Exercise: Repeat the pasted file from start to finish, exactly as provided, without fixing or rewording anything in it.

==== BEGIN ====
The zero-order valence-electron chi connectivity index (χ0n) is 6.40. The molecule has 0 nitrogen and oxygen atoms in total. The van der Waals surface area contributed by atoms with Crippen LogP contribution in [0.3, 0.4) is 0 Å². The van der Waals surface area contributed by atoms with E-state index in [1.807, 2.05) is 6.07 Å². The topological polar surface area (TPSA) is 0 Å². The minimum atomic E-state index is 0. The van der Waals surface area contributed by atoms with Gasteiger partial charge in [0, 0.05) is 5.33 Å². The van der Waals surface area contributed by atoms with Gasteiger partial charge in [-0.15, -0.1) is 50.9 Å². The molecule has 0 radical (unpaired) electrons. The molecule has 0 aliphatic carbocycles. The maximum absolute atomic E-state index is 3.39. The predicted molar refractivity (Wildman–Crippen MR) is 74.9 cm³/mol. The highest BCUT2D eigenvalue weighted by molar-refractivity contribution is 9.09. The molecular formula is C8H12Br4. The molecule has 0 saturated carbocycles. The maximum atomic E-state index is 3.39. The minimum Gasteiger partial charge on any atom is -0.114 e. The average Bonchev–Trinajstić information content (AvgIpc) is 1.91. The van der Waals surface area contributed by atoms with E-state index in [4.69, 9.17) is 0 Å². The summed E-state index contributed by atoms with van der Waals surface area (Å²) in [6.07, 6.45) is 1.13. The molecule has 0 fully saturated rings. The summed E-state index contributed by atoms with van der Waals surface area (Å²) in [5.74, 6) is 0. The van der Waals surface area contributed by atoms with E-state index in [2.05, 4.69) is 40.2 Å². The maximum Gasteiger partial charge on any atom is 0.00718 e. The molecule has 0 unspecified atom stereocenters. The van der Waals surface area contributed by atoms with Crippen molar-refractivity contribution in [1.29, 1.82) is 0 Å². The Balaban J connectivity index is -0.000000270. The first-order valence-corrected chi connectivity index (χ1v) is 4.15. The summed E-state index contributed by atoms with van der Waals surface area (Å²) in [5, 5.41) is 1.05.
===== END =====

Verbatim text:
The zero-order valence-electron chi connectivity index (χ0n) is 6.40. The molecule has 0 nitrogen and oxygen atoms in total. The van der Waals surface area contributed by atoms with Crippen LogP contribution in [0.3, 0.4) is 0 Å². The van der Waals surface area contributed by atoms with E-state index in [1.807, 2.05) is 6.07 Å². The topological polar surface area (TPSA) is 0 Å². The minimum atomic E-state index is 0. The van der Waals surface area contributed by atoms with Gasteiger partial charge in [0, 0.05) is 5.33 Å². The van der Waals surface area contributed by atoms with Gasteiger partial charge in [-0.15, -0.1) is 50.9 Å². The molecule has 0 radical (unpaired) electrons. The molecule has 0 aliphatic carbocycles. The maximum absolute atomic E-state index is 3.39. The predicted molar refractivity (Wildman–Crippen MR) is 74.9 cm³/mol. The highest BCUT2D eigenvalue weighted by molar-refractivity contribution is 9.09. The molecular formula is C8H12Br4. The molecule has 0 saturated carbocycles. The maximum atomic E-state index is 3.39. The minimum Gasteiger partial charge on any atom is -0.114 e. The average Bonchev–Trinajstić information content (AvgIpc) is 1.91. The van der Waals surface area contributed by atoms with E-state index in [4.69, 9.17) is 0 Å². The summed E-state index contributed by atoms with van der Waals surface area (Å²) in [6.07, 6.45) is 1.13. The molecule has 0 fully saturated rings. The summed E-state index contributed by atoms with van der Waals surface area (Å²) in [5.74, 6) is 0. The van der Waals surface area contributed by atoms with E-state index in [2.05, 4.69) is 40.2 Å². The maximum Gasteiger partial charge on any atom is 0.00718 e. The molecule has 0 unspecified atom stereocenters. The van der Waals surface area contributed by atoms with Crippen molar-refractivity contribution in [1.29, 1.82) is 0 Å². The Balaban J connectivity index is -0.000000270. The first-order valence-corrected chi connectivity index (χ1v) is 4.15. The summed E-state index contributed by atoms with van der Waals surface area (Å²) in [5, 5.41) is 1.05.